tihomir orešković.jpg
Photograph: HINA/ Damir SENČAR /ds

Croatia's parliament late Friday backed the country's new prime minister, Tihomir Oreskovic, and his centre-right cabinet with 83 votes in favour, 63 against and five abstentions.

Oreskovic, two deputy premiers and 17 ministers, were sworn in immediately after the marathon 14-hour debate.

The Canadian-educated, formally non-partisan premier said his cabinet would target economic growth, investment, sharper competitiveness and an improved standard of living.

But he faces massive challenges. Chief among them are urgently needed economic and administrative reforms. At the same time there is worry about a fragile economic recovery that emerged in late 2014 after six years of recession.

Croatia, on the so-called Balkan migration route which around 1 million people took over the past 10 months en route to western Europe, will also have to deal with migrants pressing from the south and ever tighter borders in the north. 

The leaders of the two parties in the governing coalition, Tomislav Karamarko of the Croatian Democratic Union (HDZ) and Bozo Petrov of Most, a newcomer ticket of small regional parties that came in third in November elections, are the two deputy prime ministers.

Oreskovic, a longtime financial executive with Israeli and Croatian pharmaceutical companies Teva and Pliva, had no apparent links to politics until two months ago. Several of his ministers are also little known to the Croatian public.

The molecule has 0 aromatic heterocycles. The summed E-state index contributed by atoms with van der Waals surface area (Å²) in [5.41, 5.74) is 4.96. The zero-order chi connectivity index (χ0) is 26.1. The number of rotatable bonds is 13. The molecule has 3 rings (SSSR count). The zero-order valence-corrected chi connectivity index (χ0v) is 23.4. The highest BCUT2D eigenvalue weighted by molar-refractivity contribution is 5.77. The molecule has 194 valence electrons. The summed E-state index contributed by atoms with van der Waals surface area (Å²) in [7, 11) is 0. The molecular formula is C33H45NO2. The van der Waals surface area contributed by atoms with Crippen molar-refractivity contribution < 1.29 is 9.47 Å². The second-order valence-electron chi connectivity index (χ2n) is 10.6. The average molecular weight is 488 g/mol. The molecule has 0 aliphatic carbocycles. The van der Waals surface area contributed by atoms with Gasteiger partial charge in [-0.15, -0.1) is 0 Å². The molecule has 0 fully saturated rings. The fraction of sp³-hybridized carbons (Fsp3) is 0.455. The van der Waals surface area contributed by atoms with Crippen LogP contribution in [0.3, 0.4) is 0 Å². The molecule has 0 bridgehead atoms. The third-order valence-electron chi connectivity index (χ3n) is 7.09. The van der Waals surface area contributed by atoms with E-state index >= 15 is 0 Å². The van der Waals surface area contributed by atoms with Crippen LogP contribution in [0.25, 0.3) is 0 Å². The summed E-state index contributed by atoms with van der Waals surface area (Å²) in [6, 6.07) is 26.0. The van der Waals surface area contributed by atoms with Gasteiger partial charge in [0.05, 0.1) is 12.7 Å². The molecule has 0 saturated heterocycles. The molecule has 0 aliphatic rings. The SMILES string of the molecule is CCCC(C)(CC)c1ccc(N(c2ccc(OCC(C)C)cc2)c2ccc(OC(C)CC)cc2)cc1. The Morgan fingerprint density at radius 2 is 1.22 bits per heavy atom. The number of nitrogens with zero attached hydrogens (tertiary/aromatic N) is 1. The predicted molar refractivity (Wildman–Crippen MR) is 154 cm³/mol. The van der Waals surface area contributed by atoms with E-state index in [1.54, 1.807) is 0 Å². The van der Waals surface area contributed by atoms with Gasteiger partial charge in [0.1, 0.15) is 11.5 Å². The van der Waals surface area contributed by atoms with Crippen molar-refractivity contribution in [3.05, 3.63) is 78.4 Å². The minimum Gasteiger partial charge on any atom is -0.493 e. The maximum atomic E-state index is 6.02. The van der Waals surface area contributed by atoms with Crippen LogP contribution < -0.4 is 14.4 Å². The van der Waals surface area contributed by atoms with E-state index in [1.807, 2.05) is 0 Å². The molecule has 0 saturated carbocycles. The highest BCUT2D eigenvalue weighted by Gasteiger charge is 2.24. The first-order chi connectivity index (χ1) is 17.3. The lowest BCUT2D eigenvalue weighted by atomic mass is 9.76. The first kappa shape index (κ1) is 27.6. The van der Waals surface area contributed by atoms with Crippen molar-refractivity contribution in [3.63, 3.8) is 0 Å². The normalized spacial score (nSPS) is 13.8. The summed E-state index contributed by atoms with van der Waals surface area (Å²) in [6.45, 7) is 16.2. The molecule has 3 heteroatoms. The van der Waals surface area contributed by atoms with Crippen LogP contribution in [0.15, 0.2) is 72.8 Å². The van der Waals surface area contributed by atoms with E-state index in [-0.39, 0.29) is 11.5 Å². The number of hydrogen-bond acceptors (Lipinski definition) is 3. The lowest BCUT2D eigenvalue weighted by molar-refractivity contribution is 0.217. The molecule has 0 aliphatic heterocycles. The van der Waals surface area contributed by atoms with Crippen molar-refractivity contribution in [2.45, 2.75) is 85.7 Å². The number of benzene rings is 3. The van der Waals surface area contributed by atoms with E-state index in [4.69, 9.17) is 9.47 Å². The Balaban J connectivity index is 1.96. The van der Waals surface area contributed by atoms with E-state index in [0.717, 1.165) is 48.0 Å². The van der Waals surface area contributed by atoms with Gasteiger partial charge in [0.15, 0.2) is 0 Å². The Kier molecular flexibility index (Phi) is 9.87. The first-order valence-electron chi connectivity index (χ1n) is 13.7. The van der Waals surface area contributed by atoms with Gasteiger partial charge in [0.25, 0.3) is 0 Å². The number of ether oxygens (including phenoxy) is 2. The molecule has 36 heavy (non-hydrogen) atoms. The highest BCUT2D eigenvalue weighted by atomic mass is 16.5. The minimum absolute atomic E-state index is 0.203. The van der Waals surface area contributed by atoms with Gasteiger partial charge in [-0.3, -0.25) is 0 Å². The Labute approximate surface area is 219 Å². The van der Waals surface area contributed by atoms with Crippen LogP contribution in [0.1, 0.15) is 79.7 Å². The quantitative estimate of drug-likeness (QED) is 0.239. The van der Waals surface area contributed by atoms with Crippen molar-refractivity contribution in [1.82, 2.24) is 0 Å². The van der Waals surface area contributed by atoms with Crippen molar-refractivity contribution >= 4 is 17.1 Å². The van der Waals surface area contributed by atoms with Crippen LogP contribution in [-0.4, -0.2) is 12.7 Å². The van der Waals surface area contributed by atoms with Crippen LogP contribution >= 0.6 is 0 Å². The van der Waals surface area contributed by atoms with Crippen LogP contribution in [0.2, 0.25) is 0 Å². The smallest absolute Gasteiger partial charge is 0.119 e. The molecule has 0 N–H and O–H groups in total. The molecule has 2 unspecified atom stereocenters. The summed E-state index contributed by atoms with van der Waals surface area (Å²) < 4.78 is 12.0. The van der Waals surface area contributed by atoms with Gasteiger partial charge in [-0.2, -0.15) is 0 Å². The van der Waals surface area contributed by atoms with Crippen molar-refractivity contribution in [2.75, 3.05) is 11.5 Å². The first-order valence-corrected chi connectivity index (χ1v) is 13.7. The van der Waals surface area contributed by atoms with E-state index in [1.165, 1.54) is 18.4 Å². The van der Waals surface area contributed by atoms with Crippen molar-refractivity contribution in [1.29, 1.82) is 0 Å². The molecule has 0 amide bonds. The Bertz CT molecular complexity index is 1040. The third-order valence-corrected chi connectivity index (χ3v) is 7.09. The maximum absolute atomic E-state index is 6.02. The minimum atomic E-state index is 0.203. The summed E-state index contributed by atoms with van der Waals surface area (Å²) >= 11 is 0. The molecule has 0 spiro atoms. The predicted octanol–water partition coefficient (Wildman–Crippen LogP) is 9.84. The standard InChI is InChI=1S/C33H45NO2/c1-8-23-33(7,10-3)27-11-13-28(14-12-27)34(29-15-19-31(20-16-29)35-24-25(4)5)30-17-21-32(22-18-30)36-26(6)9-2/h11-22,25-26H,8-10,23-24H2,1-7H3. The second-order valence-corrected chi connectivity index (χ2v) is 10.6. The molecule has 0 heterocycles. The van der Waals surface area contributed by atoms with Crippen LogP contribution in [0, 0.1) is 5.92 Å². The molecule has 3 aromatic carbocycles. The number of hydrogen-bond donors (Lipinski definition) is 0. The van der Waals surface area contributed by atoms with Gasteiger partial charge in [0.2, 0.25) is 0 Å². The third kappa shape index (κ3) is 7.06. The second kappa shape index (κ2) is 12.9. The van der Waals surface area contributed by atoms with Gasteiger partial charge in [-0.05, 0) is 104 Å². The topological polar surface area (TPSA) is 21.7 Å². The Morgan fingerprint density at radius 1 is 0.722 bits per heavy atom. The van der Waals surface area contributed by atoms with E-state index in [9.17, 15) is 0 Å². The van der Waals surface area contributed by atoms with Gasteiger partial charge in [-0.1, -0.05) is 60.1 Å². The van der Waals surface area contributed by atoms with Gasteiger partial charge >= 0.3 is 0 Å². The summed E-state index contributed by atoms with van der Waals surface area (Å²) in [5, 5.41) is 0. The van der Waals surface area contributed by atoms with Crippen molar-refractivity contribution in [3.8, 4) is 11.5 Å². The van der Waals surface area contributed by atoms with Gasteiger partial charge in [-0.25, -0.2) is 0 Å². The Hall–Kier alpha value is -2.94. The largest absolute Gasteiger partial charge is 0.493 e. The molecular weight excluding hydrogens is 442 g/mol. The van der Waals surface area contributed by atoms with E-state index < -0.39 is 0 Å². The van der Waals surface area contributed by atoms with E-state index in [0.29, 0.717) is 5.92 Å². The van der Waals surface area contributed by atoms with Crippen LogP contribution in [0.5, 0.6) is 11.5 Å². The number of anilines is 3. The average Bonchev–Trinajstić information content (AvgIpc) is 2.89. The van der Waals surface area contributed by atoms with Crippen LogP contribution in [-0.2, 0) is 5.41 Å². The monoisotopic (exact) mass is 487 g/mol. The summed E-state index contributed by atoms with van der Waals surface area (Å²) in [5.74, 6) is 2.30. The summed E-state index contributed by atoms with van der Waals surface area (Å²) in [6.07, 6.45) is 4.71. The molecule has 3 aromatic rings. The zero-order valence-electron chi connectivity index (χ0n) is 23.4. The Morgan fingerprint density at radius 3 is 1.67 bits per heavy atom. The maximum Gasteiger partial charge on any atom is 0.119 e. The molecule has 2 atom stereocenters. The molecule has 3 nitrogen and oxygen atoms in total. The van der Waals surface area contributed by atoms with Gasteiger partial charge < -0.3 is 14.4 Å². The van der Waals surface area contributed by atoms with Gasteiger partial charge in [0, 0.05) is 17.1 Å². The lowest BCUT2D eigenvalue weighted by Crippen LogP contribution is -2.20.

For instance, the Most nominated Ante Sprlje, a judge who served only three years in the town of Metkovic, to be justice minister, and a former Catholic nun who mostly worked with addicts, Bernardica Juric, to the welfare portfolio.

The appointment of historian and far-rightist Zlatko Hasanbegovic as the minister of culture and Mijo Crnoja, who proposed a “registry of traitors,” as the veterans minister - both by HDZ - stirred sharp criticism from the opposition and protests by civic groups.

Oreskovic’s cabinet marks the return of HDZ to power after a four-year reign of Zoran Milanovic’s Social Democrats. Since Croatia’s independence in 1991, the HDZ has only once before been in opposition, from 2000-04.

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